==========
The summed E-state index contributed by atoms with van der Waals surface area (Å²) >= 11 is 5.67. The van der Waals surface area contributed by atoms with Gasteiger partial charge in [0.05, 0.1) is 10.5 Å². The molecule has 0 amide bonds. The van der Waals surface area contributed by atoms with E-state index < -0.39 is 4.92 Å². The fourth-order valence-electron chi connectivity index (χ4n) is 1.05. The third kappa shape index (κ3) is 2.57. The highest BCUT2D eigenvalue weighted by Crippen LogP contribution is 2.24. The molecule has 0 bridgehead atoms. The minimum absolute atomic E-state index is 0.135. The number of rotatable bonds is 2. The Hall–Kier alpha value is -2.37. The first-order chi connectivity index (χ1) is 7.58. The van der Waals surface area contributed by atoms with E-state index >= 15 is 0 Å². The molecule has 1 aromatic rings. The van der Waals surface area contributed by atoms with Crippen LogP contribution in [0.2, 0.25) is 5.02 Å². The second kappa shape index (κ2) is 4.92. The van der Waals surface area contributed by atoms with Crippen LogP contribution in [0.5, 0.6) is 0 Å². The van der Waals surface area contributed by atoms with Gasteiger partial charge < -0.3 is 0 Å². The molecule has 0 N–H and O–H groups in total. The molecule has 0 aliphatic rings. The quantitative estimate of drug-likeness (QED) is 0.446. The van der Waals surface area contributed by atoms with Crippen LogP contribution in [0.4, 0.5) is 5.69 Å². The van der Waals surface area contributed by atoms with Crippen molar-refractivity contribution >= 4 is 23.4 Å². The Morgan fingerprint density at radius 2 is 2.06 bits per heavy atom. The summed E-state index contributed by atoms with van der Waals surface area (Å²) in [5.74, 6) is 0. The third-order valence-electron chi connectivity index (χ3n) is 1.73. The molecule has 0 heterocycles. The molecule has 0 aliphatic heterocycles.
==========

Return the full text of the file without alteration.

The summed E-state index contributed by atoms with van der Waals surface area (Å²) >= 11 is 5.67. The van der Waals surface area contributed by atoms with Gasteiger partial charge in [0.05, 0.1) is 10.5 Å². The molecule has 0 amide bonds. The van der Waals surface area contributed by atoms with E-state index < -0.39 is 4.92 Å². The fourth-order valence-electron chi connectivity index (χ4n) is 1.05. The third kappa shape index (κ3) is 2.57. The highest BCUT2D eigenvalue weighted by Crippen LogP contribution is 2.24. The molecule has 0 bridgehead atoms. The minimum absolute atomic E-state index is 0.135. The number of rotatable bonds is 2. The Hall–Kier alpha value is -2.37. The first-order chi connectivity index (χ1) is 7.58. The van der Waals surface area contributed by atoms with E-state index >= 15 is 0 Å². The molecule has 1 aromatic rings. The van der Waals surface area contributed by atoms with Crippen LogP contribution in [0.2, 0.25) is 5.02 Å². The second kappa shape index (κ2) is 4.92. The van der Waals surface area contributed by atoms with Crippen LogP contribution in [0.5, 0.6) is 0 Å². The van der Waals surface area contributed by atoms with Gasteiger partial charge < -0.3 is 0 Å². The molecule has 0 N–H and O–H groups in total. The molecule has 0 aliphatic rings. The quantitative estimate of drug-likeness (QED) is 0.446. The van der Waals surface area contributed by atoms with Crippen LogP contribution in [0.4, 0.5) is 5.69 Å². The van der Waals surface area contributed by atoms with Crippen molar-refractivity contribution >= 4 is 23.4 Å². The Morgan fingerprint density at radius 2 is 2.06 bits per heavy atom. The summed E-state index contributed by atoms with van der Waals surface area (Å²) in [5.74, 6) is 0. The third-order valence-electron chi connectivity index (χ3n) is 1.73. The molecule has 0 heterocycles. The molecule has 0 aliphatic heterocycles.